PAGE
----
1829–88, American politician, b. Albany, N.Y. On his admission to the bar in 1850, he was immediately appointed district attorney of Albany. The son of Alfred Conkling, Congressman and federal judge, he became a U.S. Representative (1859–63, 1865–67) and Senator (1867–81) and undisputed leader of the Republican party in New York. Conkling's machine was built upon federal patronage, which was entirely his during the Grant administrations. But in 1878, President Hayes, an advocate of civil service reform, removed two Conkling lieutenants, Chester A. Arthur and Alonzo B. Cornell, from the management of the New York customhouse in defiance of Conkling, who claimed that a Senator had the right to control federal patronage in his state. Conkling was reelected, and another lieutenant, Thomas C. Platt, became his colleague in the Senate, while Cornell won the governorship. Conkling headed the third-term movement for Grant in 1880 and placed him in nomination at the Republican national convention. Although his Old Guard or "Stalwart" faction was unsuccessful, he prevented the nomination of James G. Blaine, his bitter personal enemy. The deadlocked convention chose James A. Garfield as a compromise candidate, and Chester A. Arthur was named for Vice President as a sop to the "Stalwarts." Conkling gave Garfield only lukewarm support but claimed afterward that the President-elect had promised him the patronage in return. Garfield denied this and further antagonized Conkling by making Blaine Secretary of State. When an anti-Conkling man was appointed collector of the port of New York, Conkling resigned from the Senate in protest. Platt soon followed his leader, earning for himself the nickname "Me Too." The two expected vindication through reelection by the state legislature, but both were defeated. Conkling then retired to the private practice of law, in which he was highly successful.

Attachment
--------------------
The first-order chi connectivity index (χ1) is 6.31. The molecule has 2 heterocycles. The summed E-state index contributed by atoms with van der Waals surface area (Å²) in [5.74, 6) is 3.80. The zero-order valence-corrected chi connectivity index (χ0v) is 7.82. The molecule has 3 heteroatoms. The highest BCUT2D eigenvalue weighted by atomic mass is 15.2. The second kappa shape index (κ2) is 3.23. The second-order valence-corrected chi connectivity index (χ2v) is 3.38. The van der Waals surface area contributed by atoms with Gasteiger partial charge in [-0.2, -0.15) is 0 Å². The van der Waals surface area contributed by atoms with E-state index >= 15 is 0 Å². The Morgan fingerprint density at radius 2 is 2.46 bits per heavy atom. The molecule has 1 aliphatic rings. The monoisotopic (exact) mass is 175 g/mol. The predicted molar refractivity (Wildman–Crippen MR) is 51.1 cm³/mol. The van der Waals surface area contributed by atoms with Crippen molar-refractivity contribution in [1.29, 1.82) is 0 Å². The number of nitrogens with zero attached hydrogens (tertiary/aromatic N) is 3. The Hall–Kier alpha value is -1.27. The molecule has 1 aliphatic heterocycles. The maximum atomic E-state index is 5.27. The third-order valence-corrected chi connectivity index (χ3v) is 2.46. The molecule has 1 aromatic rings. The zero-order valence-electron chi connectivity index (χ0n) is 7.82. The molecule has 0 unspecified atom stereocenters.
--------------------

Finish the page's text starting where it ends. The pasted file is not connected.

- See biography by his nephew, A. R. Conkling (1889);.
- study by D. M. Jordan (1971).